The American Shorthair is a common short-haired tabby cat that comes in a variety of coat patterns and colors, including silver and orange. These medium-sized cats are known for their good nature and get along well with children and other pets.
Like other cat breeds, the American Shorthair is prone to health problems, and it’s important to know what to expect if you’re planning to bring one home. Here are the six most common American Shorthair cat health problems.
The 6 Common American Shorthair Cat Health Problems:
1. Heart Disease
Heart disease is a major problem for humans, cats, and other animals. Cats may have heart disease from inherited conditions or through diseases that cause damage to the heart, such as diabetes.
Cats can have various heart conditions, but the most common are hypertrophic cardiomyopathy, a thickening of the heart muscle caused by an overactive thyroid (among other causes), and dilated cardiomyopathy, which is caused by a deficiency of the amino acid taurine.
Several symptoms can indicate heart disease, including labored breathing, poor appetite, lethargy, collapse, and sudden paralysis. It’s important to have your cat tested by a vet to definitively diagnose heart disease.
2. Feline Lower Urinary Tract Disease
Urinary tract diseases are common in cats and can arise from many different causes. In some cases, urinary tract diseases may arise from overweight cats, eating a dry diet, and emotional or environmental stress.
Cats with this condition may show signs of difficulty or pain during urination, frequent urination, and bloody urine. They may also eliminate outside the litterbox on cool surfaces, such as a tile floor or bathtub. They may lick themselves excessively as well.
It’s important to have your cat tested for signs of diabetes, kidney disease, urinary infection, and other urinary problems at your regular vet visits.
3. Renal Failure
American Shorthairs can suffer from renal failure, which is when the kidneys can no longer filter waste from the blood and shut down. Though this is common in older cats, it can happen to younger cats.
Cats can have acute or chronic kidney failure. Acute kidney failure is sudden and may be caused by poisonings, such as toxic plants or antifreeze, trauma, shock, or infection. Chronic kidney failure isn’t as obvious and may not have a clear cause, though it can be brought on by dental disease, recurrent kidney infections and blockages, thyroid problems, or heart disease.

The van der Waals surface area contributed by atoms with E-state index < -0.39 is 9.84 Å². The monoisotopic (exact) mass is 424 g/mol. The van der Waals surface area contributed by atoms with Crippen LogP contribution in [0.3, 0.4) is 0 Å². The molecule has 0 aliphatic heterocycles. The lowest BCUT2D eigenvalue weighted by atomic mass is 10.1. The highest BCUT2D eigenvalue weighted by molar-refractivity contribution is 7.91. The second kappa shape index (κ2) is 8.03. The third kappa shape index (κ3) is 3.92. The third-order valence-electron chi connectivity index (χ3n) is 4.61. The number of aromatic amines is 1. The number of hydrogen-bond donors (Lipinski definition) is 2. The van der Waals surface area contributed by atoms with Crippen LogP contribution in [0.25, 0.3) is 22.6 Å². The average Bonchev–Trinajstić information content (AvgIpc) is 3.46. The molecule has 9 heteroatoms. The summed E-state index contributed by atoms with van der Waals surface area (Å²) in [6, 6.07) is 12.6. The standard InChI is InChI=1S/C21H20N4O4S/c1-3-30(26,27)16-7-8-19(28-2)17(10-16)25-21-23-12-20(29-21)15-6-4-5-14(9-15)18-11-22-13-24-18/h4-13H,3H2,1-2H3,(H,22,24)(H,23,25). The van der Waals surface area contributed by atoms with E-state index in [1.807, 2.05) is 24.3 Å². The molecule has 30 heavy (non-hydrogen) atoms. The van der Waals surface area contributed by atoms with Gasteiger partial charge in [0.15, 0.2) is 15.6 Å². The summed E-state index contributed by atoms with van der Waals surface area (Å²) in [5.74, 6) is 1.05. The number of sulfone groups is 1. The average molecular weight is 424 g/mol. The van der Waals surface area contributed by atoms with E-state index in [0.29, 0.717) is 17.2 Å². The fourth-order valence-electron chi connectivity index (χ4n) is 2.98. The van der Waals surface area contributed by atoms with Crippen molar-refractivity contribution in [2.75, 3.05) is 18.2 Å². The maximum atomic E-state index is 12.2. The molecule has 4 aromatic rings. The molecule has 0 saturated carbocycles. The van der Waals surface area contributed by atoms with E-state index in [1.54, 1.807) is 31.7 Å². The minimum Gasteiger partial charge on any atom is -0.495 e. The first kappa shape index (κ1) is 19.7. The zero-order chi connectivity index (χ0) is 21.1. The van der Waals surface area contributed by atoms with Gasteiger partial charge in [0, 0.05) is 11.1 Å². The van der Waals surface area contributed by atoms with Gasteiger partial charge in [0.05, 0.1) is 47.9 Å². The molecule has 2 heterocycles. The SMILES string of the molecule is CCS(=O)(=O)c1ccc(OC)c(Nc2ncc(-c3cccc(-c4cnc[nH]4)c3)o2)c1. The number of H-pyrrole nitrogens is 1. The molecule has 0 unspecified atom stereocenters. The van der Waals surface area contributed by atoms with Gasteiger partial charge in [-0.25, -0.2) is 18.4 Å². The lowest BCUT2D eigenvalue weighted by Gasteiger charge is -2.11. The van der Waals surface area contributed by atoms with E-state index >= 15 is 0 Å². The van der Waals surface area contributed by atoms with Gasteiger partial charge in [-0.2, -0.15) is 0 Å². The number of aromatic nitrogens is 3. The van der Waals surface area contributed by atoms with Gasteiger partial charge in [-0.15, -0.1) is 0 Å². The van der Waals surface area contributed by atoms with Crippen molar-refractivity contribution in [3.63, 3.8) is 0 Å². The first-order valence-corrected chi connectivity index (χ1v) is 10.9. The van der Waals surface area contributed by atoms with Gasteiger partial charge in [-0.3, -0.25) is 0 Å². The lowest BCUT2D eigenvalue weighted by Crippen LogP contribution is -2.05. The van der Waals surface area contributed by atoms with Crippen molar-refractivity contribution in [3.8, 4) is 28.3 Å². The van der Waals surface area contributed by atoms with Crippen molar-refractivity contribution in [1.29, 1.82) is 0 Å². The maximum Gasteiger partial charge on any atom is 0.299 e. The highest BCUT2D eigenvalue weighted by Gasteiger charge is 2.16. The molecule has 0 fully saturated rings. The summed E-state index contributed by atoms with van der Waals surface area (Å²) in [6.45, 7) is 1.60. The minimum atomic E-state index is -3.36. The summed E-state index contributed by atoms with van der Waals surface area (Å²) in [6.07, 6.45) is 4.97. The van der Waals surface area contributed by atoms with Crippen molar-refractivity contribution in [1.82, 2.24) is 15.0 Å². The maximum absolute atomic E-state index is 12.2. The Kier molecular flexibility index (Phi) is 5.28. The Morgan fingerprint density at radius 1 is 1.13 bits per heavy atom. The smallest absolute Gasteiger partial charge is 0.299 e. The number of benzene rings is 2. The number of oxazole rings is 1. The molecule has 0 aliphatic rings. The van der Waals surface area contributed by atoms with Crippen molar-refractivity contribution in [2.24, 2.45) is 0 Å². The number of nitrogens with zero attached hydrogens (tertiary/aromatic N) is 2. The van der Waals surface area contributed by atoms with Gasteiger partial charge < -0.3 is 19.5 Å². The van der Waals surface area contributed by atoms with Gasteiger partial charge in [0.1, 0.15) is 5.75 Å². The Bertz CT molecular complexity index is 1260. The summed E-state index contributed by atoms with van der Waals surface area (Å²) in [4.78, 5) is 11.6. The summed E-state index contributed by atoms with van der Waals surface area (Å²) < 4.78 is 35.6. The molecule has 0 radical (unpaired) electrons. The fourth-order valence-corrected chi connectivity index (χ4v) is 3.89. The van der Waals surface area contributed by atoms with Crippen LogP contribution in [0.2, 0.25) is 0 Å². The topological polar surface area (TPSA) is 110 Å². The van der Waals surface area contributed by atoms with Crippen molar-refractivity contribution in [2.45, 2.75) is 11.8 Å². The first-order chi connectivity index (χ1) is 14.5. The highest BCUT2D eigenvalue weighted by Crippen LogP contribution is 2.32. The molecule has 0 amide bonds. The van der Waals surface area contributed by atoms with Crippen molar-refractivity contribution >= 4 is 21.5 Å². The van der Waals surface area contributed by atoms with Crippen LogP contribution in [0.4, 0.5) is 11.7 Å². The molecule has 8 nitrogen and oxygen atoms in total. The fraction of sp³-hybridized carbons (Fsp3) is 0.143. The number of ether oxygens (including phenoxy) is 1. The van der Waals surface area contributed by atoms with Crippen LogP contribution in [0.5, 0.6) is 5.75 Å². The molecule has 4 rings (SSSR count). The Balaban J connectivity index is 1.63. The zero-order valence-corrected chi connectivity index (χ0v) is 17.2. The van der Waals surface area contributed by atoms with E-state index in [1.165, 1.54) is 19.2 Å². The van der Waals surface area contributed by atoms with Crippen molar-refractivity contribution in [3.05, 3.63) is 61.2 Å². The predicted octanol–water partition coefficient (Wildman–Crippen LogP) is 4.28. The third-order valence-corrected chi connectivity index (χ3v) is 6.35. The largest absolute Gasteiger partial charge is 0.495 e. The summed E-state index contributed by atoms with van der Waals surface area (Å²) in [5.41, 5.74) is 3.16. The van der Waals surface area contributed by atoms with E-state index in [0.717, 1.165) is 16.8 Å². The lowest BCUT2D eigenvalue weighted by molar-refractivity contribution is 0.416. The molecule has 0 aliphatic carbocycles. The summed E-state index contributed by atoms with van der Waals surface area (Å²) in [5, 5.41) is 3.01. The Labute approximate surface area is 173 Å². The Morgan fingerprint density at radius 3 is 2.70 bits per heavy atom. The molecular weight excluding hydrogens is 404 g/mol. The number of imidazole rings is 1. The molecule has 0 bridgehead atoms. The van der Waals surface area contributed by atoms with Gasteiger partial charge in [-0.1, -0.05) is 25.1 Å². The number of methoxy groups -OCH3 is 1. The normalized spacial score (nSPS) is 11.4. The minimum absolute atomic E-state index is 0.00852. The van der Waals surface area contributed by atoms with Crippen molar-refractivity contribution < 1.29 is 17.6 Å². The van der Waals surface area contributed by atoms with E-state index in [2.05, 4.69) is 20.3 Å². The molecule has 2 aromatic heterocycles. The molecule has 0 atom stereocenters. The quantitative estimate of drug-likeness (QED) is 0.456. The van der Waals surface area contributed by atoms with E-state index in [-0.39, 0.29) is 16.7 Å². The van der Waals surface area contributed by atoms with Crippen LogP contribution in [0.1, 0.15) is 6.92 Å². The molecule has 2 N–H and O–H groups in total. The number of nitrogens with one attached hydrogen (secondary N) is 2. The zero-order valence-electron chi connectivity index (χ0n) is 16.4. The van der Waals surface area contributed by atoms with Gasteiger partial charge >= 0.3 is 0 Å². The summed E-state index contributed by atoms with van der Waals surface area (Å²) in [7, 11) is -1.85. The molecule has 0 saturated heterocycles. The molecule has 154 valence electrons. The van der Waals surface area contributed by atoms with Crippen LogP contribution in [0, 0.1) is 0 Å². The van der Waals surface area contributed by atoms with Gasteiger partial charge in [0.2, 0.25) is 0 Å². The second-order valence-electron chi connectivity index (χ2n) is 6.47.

Some of the symptoms of kidney failure include frequent urination, excessive thirst, weight loss, low appetite, bloody or cloudy urine, diarrhea, and vomiting. Cats may also show signs like constipation, a brownish-colored tongue, apathy, weakness, bad breath, and a dry coat. It’s important to have your cat tested and evaluated by your vet to catch early signs of kidney problems.
Older cats may develop hyperthyroidism or a tumor in the thyroid gland. This gland is responsible for controlling the metabolic rate and many other functions in the body. When it’s overactive, it can cause a cat’s body to run in “overdrive,” often leading to complications like hypertension, heart disease, and associated problems.
Cats with hyperthyroidism will often have an increased appetite, excessive thirst and urination, vomiting, diarrhea, poor coat condition, and hyperactivity. This disease develops slowly, so it may be advanced before the signs are noticed. It’s important to have your cat’s blood regularly tested to spot problems early on.
5. Polycystic Kidney Disease
Polycystic kidney disease is a genetic condition in American Shorthair cats that involves cysts that develop within the kidneys and liver. Over time, these cysts enlarge and destroy the organ, though the time this takes can vary between individuals.
There’s no cure for polycystic kidney disease, but it can be managed with diet and medication. Cats with this disease often have weight loss, excessive thirst, vomiting, and other signs of poor overall health. Blood or urine testing can detect early problems in organ function, but you can also test your cat for the genetic markers of polycystic kidney disease.
6. Diabetes Mellitus
Diabetes mellitus is a disease of the pancreas, which is necessary for digestion and blood sugar regulation. This is typically genetic and may occur in any cat breed, though it may also be caused by poor lifestyles, such as low-quality diets and obesity.
The early symptoms of diabetes mellitus include weight loss, increased appetite, and increased urination, which may be difficult to spot early on. Vets can test cats for diabetes mellitus by monitoring the level of glucose (blood sugar) in the blood or urine. The kidneys conserve glucose, however, so it may not be present in the urine until excessive levels are reached. Fortunately, diabetes mellitus is treatable, though it is a chronic condition.
Like all cats, American Shorthairs are prone to several health conditions. Most of these conditions are manageable or preventable with good lifestyle choices and regular veterinary care, so they shouldn’t prevent you from having a long and happy life with your American Shorthair cat.
Featured Image Credit: Lalandrew, Shutterstock